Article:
Beans and cereal crops grain are the traditional sources of protein ingredients. Over the times, grain crops have been particularly important in the formation of protein sources. However, their widespread application is limited by the content of gluten which may cause food allergy among certain groups of people. One of the solutions of this problem is production of soybeans and other crops, such as pea, chickpea, lupine, vetch, lentil, haricot bean, and other leguminous crops (Table 1).

Key Terms in this Chapter

Micronutrients: The nutrient materials (vitamins, minerals, and microelements) which are contained in food in small amounts – milligrams and micrograms. They are not energy sources but active in food absorption, functions regulations, growth process, adaptation, and development of a body.

Energy Value: An amount of energy in kilocalories which is contained in foodstuffs. It helps to provide physiological functions of a human body.

Protein Quality: Defined by the presence of a full complex of irreplaceable amino acids in appropriate correlation with each other and replaceable amino acids. In the process of oxidation 1 g of protein makes 4 kcal.

Proteins: High molecular and nitrogen-containing biopolymers which consist of L-amino acids. Proteins perform a vast arrays of functions: energetic, catalyzing metabolic reactions, elastic, harmonic, protection, regulatory, and transport.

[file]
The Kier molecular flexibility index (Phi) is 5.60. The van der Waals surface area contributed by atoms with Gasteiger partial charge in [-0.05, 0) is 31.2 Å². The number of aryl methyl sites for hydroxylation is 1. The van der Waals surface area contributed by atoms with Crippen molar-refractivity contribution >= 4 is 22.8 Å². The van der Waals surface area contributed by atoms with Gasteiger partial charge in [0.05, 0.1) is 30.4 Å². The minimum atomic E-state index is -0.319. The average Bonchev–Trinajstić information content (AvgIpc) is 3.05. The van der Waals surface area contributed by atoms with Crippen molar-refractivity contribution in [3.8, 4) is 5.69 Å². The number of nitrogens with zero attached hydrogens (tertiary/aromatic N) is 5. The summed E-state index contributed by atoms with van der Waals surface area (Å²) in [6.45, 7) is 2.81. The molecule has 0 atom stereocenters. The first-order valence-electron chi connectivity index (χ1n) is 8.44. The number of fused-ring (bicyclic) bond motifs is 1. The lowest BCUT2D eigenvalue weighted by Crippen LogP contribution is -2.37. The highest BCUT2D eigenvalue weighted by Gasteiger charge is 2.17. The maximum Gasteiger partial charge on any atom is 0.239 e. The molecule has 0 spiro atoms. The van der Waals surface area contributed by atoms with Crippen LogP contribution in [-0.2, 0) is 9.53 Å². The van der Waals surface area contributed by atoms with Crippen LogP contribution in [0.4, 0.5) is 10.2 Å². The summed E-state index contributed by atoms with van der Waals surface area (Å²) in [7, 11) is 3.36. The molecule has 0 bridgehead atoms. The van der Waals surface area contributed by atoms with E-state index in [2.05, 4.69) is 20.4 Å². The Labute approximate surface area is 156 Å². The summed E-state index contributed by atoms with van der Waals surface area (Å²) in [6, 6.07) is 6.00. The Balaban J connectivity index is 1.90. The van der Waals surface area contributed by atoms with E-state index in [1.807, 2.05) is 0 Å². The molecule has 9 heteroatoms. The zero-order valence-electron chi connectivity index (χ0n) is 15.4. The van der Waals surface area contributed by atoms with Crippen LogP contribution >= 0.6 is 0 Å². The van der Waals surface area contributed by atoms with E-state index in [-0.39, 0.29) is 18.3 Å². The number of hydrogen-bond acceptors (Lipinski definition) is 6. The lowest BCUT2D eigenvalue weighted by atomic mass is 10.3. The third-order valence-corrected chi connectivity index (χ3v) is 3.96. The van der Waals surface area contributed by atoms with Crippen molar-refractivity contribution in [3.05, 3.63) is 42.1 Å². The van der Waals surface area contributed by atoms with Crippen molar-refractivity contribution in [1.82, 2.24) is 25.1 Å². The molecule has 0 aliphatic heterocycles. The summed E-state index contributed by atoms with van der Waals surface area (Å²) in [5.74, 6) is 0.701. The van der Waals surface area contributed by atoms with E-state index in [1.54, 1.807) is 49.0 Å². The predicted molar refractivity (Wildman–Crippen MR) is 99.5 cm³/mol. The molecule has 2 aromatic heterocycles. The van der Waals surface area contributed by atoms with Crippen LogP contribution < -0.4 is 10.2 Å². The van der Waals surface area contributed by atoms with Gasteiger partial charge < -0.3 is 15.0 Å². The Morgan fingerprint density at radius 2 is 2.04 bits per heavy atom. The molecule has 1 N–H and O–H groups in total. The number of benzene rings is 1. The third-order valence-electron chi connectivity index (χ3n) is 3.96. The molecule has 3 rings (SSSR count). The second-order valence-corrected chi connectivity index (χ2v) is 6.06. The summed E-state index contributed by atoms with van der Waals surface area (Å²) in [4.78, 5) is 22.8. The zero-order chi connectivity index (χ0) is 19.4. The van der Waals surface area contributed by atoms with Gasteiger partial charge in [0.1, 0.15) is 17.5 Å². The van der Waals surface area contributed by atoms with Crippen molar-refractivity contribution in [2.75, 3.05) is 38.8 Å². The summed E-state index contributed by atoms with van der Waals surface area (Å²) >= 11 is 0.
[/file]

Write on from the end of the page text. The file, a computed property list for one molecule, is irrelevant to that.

Organic Agriculture: A production system which improves ecosystem, preserve soil fertility, protects humans’ health. Considering local climates, it preserves biodiversity in the territory and does not use components which can be harmful for environment.

Nutrition Value: A measure of the quantity or availability of nutrients found in materials ingested and utilized by humans as a source of nutrition and energy.

PDCAAS: A method of evaluating the quality of a protein based on both the amino acid requirements of humans and their ability to digest and recommended by FAO/WHO.

Macronutrients: The nutrient materials (proteins, fat, and carbohydrates) which are essential for a human body and measured in grams. They provide a human body with energy, elastic, and other needs.

Nutrients: The substances that an organism must obtain from its surroundings for growth and sustenance of life. They are used as energy sources, sources or precursor substrates for construction, growth, and renovation of organs and muscles, physiologically active substances which regulate vital activity, and determine value of foodstuffs.